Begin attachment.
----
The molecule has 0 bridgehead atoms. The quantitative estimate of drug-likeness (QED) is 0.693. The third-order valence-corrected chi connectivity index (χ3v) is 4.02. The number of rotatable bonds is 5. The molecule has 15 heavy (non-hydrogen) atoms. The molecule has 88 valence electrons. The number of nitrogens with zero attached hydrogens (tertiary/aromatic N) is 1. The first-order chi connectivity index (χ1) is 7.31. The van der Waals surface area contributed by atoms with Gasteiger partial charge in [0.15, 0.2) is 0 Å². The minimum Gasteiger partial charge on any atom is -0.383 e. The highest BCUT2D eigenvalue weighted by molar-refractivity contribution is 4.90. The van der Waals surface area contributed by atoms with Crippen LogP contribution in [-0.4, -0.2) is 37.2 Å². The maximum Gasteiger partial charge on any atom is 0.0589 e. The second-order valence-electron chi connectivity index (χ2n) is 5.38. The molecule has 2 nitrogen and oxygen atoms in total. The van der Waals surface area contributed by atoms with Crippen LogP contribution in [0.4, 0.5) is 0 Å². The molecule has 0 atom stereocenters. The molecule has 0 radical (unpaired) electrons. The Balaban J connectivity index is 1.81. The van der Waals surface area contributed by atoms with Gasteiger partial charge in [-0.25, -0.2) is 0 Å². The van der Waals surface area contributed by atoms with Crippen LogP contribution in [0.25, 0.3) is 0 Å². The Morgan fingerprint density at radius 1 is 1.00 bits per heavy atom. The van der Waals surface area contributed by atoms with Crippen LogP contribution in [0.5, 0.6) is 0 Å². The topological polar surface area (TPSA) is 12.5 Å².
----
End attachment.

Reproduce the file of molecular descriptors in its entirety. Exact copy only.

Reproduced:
The molecule has 0 bridgehead atoms. The quantitative estimate of drug-likeness (QED) is 0.693. The third-order valence-corrected chi connectivity index (χ3v) is 4.02. The number of rotatable bonds is 5. The molecule has 15 heavy (non-hydrogen) atoms. The molecule has 88 valence electrons. The number of nitrogens with zero attached hydrogens (tertiary/aromatic N) is 1. The first-order chi connectivity index (χ1) is 7.31. The van der Waals surface area contributed by atoms with Gasteiger partial charge in [0.15, 0.2) is 0 Å². The minimum Gasteiger partial charge on any atom is -0.383 e. The highest BCUT2D eigenvalue weighted by molar-refractivity contribution is 4.90. The van der Waals surface area contributed by atoms with Crippen LogP contribution in [-0.4, -0.2) is 37.2 Å². The maximum Gasteiger partial charge on any atom is 0.0589 e. The second-order valence-electron chi connectivity index (χ2n) is 5.38. The molecule has 2 nitrogen and oxygen atoms in total. The van der Waals surface area contributed by atoms with Crippen LogP contribution in [0.4, 0.5) is 0 Å². The molecule has 0 atom stereocenters. The molecule has 0 radical (unpaired) electrons. The Balaban J connectivity index is 1.81. The van der Waals surface area contributed by atoms with Gasteiger partial charge in [-0.25, -0.2) is 0 Å². The van der Waals surface area contributed by atoms with Crippen LogP contribution in [0.25, 0.3) is 0 Å². The Morgan fingerprint density at radius 1 is 1.00 bits per heavy atom. The van der Waals surface area contributed by atoms with Crippen LogP contribution in [0.5, 0.6) is 0 Å². The topological polar surface area (TPSA) is 12.5 Å².